1/2 cup red lentils (I like Ceres Organics)
2 Tbsp coconut, avocado or macadamia oil
1 brown onion
2 cloves garlic
1/4 pumpkin or squash
2 carrots
1/4 cauliflower head
1/4 head broccoli
1 zucchini
400 ml coconut milk (I like Chantal Organics)
1 lemon, juiced
5 cm piece fresh ginger (or 1 tsp powder)
5 cm piece fresh turmeric (or 1 tsp powder)
1/2 tsp ground coriander
1/2 tsp ground cumin
1/2 tsp cinnamon
1 tsp black mustard seeds
1 tsp savoury yeast flakes
1 fresh chilli or 1/2 tsp chilli powder
pink Himalayan salt & black pepper

To Garnish:
1 large handful fresh coriander
hemp, mustard or basil seeds


Wash the lentils under filtered water to remove any unwanted debris and set aside.

Prep the vegetables by peeling and slicing the onion into small pieces. Peel and crush the garlic. Cut the skin off the pumpkin, remove the seeds and cut into bite size pieces. Peel the carrots, remove the ends and cut into bite size pieces. Wash the cauliflower and broccoli and chop into small florets. Wash the zucchini, remove the ends and chop into bite size pieces. Juice the lemon, grate the ginger and turmeric and chop the chilli into thin slices (if not using powdered).

Heat the oil in a large fry pan or pot and when hot add the onions. Stir fry for a few minutes until they start to soften, then add the garlic, followed by the carrot and pumpkin. Cook a couple minutes then add the cauliflower, broccoli and zucchini. Add 1/4 cup of water to create some steam and continue to cook for a few more minutes.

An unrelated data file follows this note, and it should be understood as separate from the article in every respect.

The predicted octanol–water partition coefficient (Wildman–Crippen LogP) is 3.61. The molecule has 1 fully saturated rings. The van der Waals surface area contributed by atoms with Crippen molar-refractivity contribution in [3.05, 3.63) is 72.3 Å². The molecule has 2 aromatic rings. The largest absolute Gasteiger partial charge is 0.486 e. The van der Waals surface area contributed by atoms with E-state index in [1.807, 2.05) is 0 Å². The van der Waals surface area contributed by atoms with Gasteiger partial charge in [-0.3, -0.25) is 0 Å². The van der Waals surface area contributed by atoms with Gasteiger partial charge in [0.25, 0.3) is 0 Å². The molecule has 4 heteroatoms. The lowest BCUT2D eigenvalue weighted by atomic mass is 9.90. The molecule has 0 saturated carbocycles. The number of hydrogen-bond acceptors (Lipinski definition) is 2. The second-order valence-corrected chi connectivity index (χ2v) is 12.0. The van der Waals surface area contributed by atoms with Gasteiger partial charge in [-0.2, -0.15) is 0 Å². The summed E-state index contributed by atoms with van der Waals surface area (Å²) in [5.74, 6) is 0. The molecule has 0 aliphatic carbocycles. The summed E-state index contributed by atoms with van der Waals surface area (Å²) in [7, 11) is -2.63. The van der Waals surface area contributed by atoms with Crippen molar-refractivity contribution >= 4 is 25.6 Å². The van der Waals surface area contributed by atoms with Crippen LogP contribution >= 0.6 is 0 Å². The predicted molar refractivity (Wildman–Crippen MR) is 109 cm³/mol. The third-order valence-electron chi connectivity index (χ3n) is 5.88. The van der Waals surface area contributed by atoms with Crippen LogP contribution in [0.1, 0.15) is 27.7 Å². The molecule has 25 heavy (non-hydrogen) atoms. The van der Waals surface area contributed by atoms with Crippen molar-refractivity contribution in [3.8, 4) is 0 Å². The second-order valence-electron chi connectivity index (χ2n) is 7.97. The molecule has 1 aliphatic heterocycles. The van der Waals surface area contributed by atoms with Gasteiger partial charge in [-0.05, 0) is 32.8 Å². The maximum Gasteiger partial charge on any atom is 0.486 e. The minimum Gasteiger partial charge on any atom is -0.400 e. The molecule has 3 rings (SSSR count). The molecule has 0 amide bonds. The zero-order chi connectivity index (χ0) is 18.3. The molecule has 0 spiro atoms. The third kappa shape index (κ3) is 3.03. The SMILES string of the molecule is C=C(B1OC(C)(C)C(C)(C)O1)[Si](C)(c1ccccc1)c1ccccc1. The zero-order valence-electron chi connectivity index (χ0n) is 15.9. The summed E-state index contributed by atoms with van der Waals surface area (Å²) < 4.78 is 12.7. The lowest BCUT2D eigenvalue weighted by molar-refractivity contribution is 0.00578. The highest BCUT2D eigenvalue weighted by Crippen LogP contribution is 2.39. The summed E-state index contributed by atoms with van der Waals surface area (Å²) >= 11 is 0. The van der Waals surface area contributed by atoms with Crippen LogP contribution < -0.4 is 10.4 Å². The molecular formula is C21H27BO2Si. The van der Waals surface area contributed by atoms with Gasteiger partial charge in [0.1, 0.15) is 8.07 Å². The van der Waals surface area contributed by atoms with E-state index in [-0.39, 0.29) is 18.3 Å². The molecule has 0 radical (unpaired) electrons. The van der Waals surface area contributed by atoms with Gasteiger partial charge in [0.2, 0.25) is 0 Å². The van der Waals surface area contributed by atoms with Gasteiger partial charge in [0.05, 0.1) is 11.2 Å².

Next add the coconut milk and red lentils, then the spices including the yeast and mustard seeds, and season with salt and pepper. Finally add the lemon juice. Allow the coconut milk to come to a simmer, stirring occasionally, ensuring the lentils remain submerged. If the liquid barely covers the vegetables or looks too low, add another cup of filtered water. Cook for around 20 minutes or until the firmest vegetables can be easily cut with a butter knife and the lentils are soft.

Serve the dhal in large bowls sprinkled with fresh coriander and hemps seeds if you wish.

Store any leftover dhal in a sealed container in the fridge for up to 3 days or freeze up to 1 month.


Cashew Ricotta Black Bean Noodles